A mid-twentieth century reduction in tropical upwelling inferred from coralline trace element proxies

Matthew K. Reuer, Edward A. Boyle, Julia E. Cole

Research output: Contribution to journalArticlepeer-review

66 Scopus citations


The Cariaco Basin is an important archive of past climate variability given its response to inter- and extratropical climate forcing and the accumulation of annually laminated sediments within an anoxic water column. This study presents high-resolution surface coral trace element records (Montastrea annularis and Siderastrea siderea) from Isla Tortuga, Venezuela, located within the upwelling center of this region. A two-fold reduction in Cd/Ca ratios (3.5-1.7 nmol/mol) is observed from 1946 to 1952 with no concurrent shift in Ba/Ca ratios. This reduction agrees with the hydrographic distribution of dissolved cadmium and barium and their expected response to upwelling. Significant anthropogenic variability is also observed from Pb/Ca analysis, observing three lead maxima since 1920. Kinetic control of trace element ratios is inferred from an interspecies comparison of Cd/Ca and Ba/Ca ratios (consistent with the Sr/Ca kinetic artifact), but these artifacts are smaller than the environmental signal and do not explain the Cd/Ca transition. The trace element records agree with historical climate data and differ from sedimentary faunal abundance records, suggesting a linear response to North Atlantic extratropical forcing cannot account for the observed historical variability in this region.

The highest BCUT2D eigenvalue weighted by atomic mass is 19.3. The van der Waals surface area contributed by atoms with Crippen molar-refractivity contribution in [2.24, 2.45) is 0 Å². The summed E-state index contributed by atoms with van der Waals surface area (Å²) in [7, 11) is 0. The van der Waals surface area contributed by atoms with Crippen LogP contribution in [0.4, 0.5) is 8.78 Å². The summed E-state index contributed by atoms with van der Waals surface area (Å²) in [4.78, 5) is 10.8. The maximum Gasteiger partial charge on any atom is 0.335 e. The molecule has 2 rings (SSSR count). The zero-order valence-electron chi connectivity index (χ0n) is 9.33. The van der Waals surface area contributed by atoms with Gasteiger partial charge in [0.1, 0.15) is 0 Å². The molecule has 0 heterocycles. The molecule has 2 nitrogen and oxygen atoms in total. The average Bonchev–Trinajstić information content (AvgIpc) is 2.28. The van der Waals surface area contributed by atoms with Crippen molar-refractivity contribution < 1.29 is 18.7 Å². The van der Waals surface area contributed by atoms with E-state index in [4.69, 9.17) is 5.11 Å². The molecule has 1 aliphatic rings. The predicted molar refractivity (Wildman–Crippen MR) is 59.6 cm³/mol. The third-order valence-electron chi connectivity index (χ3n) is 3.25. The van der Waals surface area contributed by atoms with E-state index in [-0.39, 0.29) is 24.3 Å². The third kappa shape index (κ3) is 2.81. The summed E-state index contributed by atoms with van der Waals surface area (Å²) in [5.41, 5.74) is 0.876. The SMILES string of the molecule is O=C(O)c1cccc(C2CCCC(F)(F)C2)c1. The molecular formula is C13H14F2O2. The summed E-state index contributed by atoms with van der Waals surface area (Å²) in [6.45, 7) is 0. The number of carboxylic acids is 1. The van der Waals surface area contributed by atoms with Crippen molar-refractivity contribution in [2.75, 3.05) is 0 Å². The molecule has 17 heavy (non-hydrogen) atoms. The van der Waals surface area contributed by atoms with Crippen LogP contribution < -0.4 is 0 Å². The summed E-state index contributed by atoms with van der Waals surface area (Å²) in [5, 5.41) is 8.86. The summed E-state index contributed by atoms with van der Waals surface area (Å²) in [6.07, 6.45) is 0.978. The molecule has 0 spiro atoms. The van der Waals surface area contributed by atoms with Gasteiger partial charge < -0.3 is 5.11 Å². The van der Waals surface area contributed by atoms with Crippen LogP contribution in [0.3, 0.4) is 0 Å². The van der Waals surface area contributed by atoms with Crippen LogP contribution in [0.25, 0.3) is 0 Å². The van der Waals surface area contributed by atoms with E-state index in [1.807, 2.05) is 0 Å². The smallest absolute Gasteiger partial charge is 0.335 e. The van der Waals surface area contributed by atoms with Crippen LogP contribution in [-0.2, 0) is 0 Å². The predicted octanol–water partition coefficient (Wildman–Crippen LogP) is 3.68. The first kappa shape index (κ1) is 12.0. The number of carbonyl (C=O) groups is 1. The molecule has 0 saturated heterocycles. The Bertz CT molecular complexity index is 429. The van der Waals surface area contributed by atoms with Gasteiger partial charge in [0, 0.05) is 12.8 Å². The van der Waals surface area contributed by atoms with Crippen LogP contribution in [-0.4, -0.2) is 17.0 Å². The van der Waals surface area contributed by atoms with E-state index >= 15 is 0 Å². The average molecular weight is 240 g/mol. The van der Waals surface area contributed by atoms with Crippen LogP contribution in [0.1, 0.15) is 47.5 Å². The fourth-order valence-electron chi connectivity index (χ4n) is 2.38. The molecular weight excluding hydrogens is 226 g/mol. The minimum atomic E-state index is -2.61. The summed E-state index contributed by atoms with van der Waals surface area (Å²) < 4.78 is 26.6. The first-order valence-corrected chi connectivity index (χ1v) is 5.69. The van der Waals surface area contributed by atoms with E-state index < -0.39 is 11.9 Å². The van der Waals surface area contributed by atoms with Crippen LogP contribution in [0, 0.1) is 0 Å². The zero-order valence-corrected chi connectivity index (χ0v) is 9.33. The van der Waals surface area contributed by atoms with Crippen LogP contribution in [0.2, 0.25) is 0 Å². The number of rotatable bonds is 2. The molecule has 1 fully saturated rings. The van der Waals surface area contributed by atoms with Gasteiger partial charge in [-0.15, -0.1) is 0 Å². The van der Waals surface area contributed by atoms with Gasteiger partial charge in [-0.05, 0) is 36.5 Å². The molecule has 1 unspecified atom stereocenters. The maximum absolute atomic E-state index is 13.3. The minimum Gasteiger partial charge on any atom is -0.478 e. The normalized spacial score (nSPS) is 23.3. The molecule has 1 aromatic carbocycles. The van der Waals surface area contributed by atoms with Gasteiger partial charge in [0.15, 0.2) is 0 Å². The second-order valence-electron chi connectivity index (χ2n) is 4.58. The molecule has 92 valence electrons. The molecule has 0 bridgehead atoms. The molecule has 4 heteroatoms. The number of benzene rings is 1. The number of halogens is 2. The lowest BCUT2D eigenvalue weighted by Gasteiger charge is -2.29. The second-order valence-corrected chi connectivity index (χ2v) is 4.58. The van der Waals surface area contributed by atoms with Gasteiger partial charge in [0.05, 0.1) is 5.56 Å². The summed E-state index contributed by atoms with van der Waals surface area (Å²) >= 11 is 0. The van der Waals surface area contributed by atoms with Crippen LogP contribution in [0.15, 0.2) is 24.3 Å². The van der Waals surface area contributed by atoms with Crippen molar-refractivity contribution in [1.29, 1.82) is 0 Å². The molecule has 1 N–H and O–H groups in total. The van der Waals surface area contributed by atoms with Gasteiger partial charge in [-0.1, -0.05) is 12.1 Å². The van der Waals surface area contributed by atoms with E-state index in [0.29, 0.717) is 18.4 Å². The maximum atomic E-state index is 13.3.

Original languageEnglish (US)
Pages (from-to)437-452
Number of pages16
JournalEarth and Planetary Science Letters
Issue number3-4
StatePublished - May 30 2003


  • Barium
  • Cadmium
  • Cariaco Basin
  • Coral reefs
  • Paleoclimatology
  • Trace elements

ASJC Scopus subject areas

  • Geophysics
  • Geochemistry and Petrology
  • Earth and Planetary Sciences (miscellaneous)
  • Space and Planetary Science


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